Please use this identifier to cite or link to this item: http://hdl.handle.net/11434/679
Title: Family caregiving of individuals with traumatic brain injury in Botswana.
Epworth Authors: Downing, Marina
Ponsford, Jennie
Other Authors: Mbakile-Mahlanza, Lingani
Manderson, Lenore
Keywords: Traumatic Brain Injury
TBI
Caregivers
Psychological Distress
Anxiety
Depression
Structured Head Injury Outcome Questionnaire
Hospital Anxiety and Depression Scale
HADS
Rehabilitation
Monash-Epworth Rehabilitation Research Centre, Epworth Hospital, Melbourne, Victoria, Australia
Rehabilitation, Mental Health and Chronic Pain Clinical Institute, Epworth HealthCare, Victoria, Australia
Issue Date: Mar-2016
Publisher: Taylor and Francis
Citation: Disabil Rehabil. 2016 Mar 13:1-9
Abstract: Background: The impairments that affect survivors of TBI impact the person's independence, and family members frequently have to take on a caregiver role. This study examined the experience of caregiving for individuals with TBI in Botswana and its impact on psychological distress in caregivers. Methods: Using a mixed methods study design, qualitative data from semi-structured interviews were thematically analyzed and triangulated with data regarding functional status from the Structured Head Injury Outcome Questionnaire and the Hospital Anxiety and Depression Scale (HADS). Results: The study included 26 participants with moderate to severe TBI, and a total of 18 caregivers were recruited. Caregivers commonly reported receiving limited information regarding their relatives' injuries and management methods. Heavy caregiving demands were placed on them, with little support from the healthcare system. A significant proportion of caregivers experienced anxiety and depression, which was associated with lower functional independence in their injured relative. Somewhat more spouses than parents reported clinically significant anxiety levels. Other consequences of caregiving included social isolation and limited support from the wider community as well as financial difficulties. Despite these stresses caregivers tended to accept their caregiving role. Cultural factors such devotion to their families and faith and belief in God moderated burden and distress. Conclusions: Carers of individuals with TBI in Botswana face significant challenges. Rehabilitation efforts need to take these into account. Specifically, more information and support needs to be provided to survivors and their families. Psychological, economic and health needs of the care providers also should be addressed in the planning of rehabilitation interventions. Implications for Rehabilitation Caregivers of individuals with TBI in under-resourced countries carry much of the burden of care, face many challenges and experience significant stress. More information and support needs to be provided to survivors of TBI and their families in countries such as Botswana in a culturally sensitive manner. Psychological, economic and health needs also need to be addressed in the planning of rehabilitation interventions, which are currently non-existent in Botswana.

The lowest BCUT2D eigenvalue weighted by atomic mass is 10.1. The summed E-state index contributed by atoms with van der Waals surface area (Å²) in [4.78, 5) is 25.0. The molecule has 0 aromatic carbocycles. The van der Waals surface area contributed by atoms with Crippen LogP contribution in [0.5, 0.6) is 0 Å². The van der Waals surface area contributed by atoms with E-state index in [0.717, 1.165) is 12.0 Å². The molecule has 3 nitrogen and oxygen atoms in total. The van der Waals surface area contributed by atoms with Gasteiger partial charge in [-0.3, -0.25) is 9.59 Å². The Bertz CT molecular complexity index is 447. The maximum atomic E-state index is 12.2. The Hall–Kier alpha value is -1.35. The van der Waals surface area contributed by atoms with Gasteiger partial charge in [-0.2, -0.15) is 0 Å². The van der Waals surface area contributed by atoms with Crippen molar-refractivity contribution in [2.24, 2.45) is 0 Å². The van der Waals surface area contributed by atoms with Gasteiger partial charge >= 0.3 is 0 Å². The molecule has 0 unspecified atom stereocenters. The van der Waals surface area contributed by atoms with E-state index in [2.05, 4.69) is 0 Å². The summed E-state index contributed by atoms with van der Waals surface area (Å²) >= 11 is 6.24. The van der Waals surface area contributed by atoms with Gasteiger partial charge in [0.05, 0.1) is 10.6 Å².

URI: http://hdl.handle.net/11434/679
DOI: 10.3109/09638288.2016.1152605
PubMed URL: http://www.ncbi.nlm.nih.gov/pubmed/26972548
ISSN: 0963-8288
Journal Title: Disability and Rehabilitation
Type: Journal Article
Affiliated Organisations: School of Psychological Sciences , Monash University , Melbourne , Australia
School of Public Health , University of the Witwatersrand , Johannesburg , South Africa
Type of Clinical Study or Trial: Cohort Study
Appears in Collections:Rehabilitation

Files in This Item:
There are no files associated with this item.


Items in EKB are protected by copyright, with all rights reserved, unless otherwise indicated.